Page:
We’ve had a lot of snow, wind, rain, and general grayness going on in Northeast Ohio the past two weeks.

I’m impatient for the weather to turn. For the sun to stay and the breeze to shift from cold to warm.

When we’ve had a warm day pop up during the stay-at-home order, we’ve taken long walks through the neighborhood, gone on “nature walks” in the yard (the kids each carry a bucket and fill it with whatever they come across), played with chalk, rode bikes and cozy coupes, kicked a ball, dug for worms… we have filled hours of our day being outside. And we were all happier for it.

As the weather has kept us inside in addition to being at home, it’s been an active effort to shift to gratitude.

When you can’t control the circumstances of your life, it’s easy to focus on what is not going the you want it to: work is different, school won’t resume, you can’t go out to eat, to the library, to browse at a store, to meet a friend for coffee, to the gym… really, the goings-on of life have been put on hold and there are no distractions at the ready. We’re being forced to sit with these circumstances.

And in doing so, it is easier to feel trapped than thankful, to look at what’s wrong instead of what’s right, and to look inward at our unhappiness instead of outward with gratitude.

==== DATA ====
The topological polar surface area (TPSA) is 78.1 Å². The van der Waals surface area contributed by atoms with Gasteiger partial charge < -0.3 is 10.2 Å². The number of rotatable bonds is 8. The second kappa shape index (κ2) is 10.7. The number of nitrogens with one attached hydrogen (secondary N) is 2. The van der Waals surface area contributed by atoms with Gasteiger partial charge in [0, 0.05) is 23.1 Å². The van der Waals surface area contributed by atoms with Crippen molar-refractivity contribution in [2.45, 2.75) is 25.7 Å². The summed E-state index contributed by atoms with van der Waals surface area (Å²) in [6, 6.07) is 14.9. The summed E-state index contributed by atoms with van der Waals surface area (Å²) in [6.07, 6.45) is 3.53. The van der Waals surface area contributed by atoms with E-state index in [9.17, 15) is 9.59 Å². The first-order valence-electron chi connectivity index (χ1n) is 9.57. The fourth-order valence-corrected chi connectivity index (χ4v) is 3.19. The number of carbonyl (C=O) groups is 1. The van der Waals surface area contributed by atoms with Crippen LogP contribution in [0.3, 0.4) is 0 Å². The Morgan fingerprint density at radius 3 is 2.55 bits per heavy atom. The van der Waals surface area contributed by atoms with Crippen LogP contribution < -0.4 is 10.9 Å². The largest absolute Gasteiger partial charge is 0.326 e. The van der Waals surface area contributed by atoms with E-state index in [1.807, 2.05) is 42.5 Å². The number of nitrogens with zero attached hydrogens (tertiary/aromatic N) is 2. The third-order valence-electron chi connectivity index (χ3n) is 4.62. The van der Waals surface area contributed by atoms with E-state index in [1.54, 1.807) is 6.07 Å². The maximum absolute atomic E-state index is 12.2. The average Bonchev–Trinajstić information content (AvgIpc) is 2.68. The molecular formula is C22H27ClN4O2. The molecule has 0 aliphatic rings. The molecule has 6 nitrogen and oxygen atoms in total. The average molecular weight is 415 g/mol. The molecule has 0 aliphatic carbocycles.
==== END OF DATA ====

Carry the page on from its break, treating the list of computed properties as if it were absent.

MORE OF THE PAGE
Make the effort. Look outward. Claim small victories. It may be cold, and snowing, and gray outside—you can’t control that. But, you can control where you shift your gaze, what you let your thoughts rest on. Choose the things that are going right.

Shout-out to a decent guy who picked up these tulips with an antibiotic prescription earlier this week. Gratitude.


Last month I had an op-ed featured in the Cleveland Plain Dealer.

Three weeks ago, I finished writing a new op-ed. 

Today, that document continues to sit on my desktop. 

I haven’t submitted it anywhere. And while I know the subject is important and needs to be discussed, it is no longer a priority. 

The world has turned upside down. In jarring ways, perspectives have been opened. 
Routines, careers, passions, relationships and ideas have been put on hold. Shelved, to shift energies and efforts toward survival. Rightfully so. 

But that does not mean those routines, careers, passions, relationships and ideas are not meaningful, worthwhile or valuable. 

I hope, dearly, that we can see it through to the other side of this unthinkable with as little loss of life as possible. 

That is priority number one. 

And I also hope that the routines, careers, passions, relationships and ideas that have been paused can re-emerge more thoughtful and powerful than before.